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Fermi problem: embedded energy of cars

In online debates, I've often seen some doom-laden people say "maybe solar can meet our day to day needs, but there's all the embedded energy in stuff, we'll never make that up." The classic example is the claim that solar panels don't pay for their own creation, which I'm fairly sure is false by now, if ever true. But today I'll talk about cars: how does the energy of a car compare to moving it around?

Say the cas lasts 100,000 miles, and is particularly efficient at 40 mpg, so uses 2500 gallons in its lifetime. A gallon is about 4 liters or 4 kg of water, so we're talking about 10,000 kg of gasoline. The car probably weighs 1-2 tonnes, toward the lower end if it's getting 40 mpg. Even if the car were made of air-synthesized gasoline, it'd still be a small fraction of the lifetime energy cost, and it's not, it's made of stuff like "turn iron oxide into iron". Ideally speaking, nothing in a car is going to compare to the energy density of gasoline, though it's possible processes aren't ideal.

A factor of 10 is close enough to be worth more precision. A gallon of water is actually 3.7 kg, and oil is lighter than water -- 70% the density, even. So 2.6 kg/gallon gasoline, and 6500 kg for the total. And this gives 1.3-1.6 tonnes for the weight of compact to midsize cars. So, the lifetime gasoline weighs 4.3x as much as the car, and is still probably a lot more energy intensive.

Another thing that gets brought up is moving parts around in shipping and manufacture, how components of something might have made a few trips across the Pacific or world among them. Mexican iron ore to China to become steel to become a car in the US, say. For other goods that might be significant, but here we're talking about a car, which by assumption already moves 100,000 miles under its own inefficient power. If we grant a round trip across the Pacific, of maybe 19,000 miles, that's still 1/5 the distance, and container ships are far more energy efficient than a car's engine. I'd guess 10%, making the parts-transportation energy more like 2% of the car's lifetime total. Which suggests it might be significant for things that aren't cars. Then again, Without Hot Air says shipping can be 1.5% the energy of road transport, far smaller than even my guess.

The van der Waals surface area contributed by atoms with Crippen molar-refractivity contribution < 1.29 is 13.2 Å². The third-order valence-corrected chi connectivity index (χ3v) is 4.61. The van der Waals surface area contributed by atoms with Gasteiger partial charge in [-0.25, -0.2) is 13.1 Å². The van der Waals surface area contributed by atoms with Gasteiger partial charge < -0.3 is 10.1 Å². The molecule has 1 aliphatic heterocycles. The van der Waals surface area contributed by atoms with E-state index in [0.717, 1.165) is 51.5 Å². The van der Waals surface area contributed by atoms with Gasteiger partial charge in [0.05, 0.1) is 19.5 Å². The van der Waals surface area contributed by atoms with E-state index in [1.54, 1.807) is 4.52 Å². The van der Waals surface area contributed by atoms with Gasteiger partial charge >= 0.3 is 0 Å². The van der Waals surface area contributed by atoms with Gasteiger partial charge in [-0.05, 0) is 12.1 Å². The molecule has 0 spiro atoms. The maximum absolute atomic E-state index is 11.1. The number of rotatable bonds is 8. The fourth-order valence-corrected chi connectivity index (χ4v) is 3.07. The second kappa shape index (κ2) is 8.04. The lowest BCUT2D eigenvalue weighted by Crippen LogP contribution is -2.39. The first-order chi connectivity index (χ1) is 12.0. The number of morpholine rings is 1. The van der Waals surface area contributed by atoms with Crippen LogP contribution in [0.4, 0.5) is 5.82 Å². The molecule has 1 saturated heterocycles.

Wait! One last check. Without Hot Air again says a car's embedded energy is 76,000 kWh, which would be 2.7e11 Joules, or the equivalent of 6750 kg of gasoline. That's way more than my estimate, directly comparable to the amount burned moving the car around. Wikipedia says the same thing, but it's quoting the same source (Treloar et al.) OTOH, says "the Union of Concerned Scientists (UCS), pointed out that a common life-cycle assessment calculation is that 85 percent of embodied energy use associated with a conventional vehicle’s life cycle is attributable to operation and 15 percent is attributable to manufacturing and disposal". This says "on average, every kilogram of steel you add to a vehicle will add about 5 kg of associated carbon emissions." and "Total embodied energy can account for 15 to 30 percent of a vehicle's total emissions over its lifetime." and gives a table of energies, such as 38 MJ/kg for galvanized steel, which is pretty much the same as gasoline. Aluminum and plastics or rubbers are even more. And this gives a longer table, with slightly but not hugely different numbers.

So that's a range of estimates, from maybe 1:6 to 1:1. Looks like my naive chemistry failed and stuff is a lot closer to gasoline density in manufacture than I thought. Not surprising for plastic (it's solid oil) but I thought steel would be cheaper than that. Of course, at less than 40 MPG the notional car would be burning more gasoline, but still; for cars of that weight that's likely no more than a factor of 2.

Except for one last complication: I was using the chemical energy density of the physical gallon of gasoline. Total energy cost of operating a car would include mining the crude oil and refining it into gasoline, which adds at least a bit.

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Damien Sullivan

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